Journal of Emerging Economies and Islamic Research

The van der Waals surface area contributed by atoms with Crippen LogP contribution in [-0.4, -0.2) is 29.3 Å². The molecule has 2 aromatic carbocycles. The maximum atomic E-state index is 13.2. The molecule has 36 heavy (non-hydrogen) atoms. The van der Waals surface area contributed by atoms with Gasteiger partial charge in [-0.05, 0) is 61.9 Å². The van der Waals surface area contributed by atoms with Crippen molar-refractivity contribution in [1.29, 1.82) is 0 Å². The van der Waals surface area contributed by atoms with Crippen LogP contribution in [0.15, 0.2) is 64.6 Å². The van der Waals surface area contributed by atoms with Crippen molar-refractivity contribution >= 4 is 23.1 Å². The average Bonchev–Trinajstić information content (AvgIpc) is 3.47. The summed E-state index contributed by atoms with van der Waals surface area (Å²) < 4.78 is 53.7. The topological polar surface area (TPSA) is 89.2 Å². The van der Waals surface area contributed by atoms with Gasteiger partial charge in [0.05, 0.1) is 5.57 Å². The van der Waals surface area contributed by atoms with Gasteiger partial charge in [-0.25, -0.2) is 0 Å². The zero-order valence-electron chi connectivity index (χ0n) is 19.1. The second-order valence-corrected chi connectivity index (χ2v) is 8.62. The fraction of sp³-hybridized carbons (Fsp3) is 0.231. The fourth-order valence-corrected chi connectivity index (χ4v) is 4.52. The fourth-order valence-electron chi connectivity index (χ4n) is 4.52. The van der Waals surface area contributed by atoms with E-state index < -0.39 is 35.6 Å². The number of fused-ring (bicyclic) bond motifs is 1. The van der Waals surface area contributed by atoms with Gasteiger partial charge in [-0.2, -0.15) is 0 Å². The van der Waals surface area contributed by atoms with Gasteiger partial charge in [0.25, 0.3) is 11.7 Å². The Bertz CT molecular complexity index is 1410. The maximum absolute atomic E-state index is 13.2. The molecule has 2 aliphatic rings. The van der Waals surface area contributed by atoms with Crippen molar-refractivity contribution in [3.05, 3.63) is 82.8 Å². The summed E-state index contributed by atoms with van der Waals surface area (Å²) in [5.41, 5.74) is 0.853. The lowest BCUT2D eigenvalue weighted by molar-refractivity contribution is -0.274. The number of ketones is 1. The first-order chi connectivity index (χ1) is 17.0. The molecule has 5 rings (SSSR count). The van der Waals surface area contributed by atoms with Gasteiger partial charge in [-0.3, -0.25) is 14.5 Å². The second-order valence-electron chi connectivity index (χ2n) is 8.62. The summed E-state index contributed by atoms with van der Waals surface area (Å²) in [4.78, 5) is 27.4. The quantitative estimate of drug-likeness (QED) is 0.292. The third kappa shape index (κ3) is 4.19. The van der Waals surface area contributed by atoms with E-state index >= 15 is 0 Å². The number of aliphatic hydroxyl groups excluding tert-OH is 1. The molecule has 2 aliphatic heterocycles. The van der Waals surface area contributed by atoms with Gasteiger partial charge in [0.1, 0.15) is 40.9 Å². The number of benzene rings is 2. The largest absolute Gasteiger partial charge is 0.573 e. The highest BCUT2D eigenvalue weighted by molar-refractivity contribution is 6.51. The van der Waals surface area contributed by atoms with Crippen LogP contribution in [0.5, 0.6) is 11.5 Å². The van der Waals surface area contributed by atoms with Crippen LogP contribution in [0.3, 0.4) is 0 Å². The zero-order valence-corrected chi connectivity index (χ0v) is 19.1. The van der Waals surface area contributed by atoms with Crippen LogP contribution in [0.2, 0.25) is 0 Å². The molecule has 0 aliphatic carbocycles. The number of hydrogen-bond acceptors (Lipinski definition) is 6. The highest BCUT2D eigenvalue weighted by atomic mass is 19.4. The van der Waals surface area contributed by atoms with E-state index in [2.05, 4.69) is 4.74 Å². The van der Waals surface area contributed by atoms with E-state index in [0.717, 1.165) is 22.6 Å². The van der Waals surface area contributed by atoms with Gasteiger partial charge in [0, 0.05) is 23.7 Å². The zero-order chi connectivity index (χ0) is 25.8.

This paper analyzes empirically the relationship between the development of Islamic finance system and growth of the economy in the United Arab Emirates (UAE). To document the relationship between development of Islamic finance and economic growth, time series data from 1990 to 2010 were used. We use Islamic banks’ financing credited to private sector through modes of financing as a proxy for the development of Islamic finance system and Gross Domestic Product (GDP), Gross Fixed Capital Formation (GFCF), as proxies for real economic growth. For the analysis, the unit root test, cointegration test and Granger Causality tests were done. Our empirical results show that there is a strong positive association between Islamic banks’ financing and economic growth in the UAE, which reinforces the idea that a well-functioning banking system promotes economic growth. However, our results indicate that a causal relationship happens only in one direction, i.e., from Islamic banks’ financing to economic growth, which supports Schumpeter’s supply-leading theory. In this case, the development in the Islamic financial sector acts as supply, leading to transfer of resources from the traditional, low-growth sectors to the modern high-growth sectors, and to promote and stimulate an entrepreneurial response in these modern sectors. Furthermore, the results show that Islamic Banks’ financing has contributed to the increase of investment in UAE in the long term and in a positive way.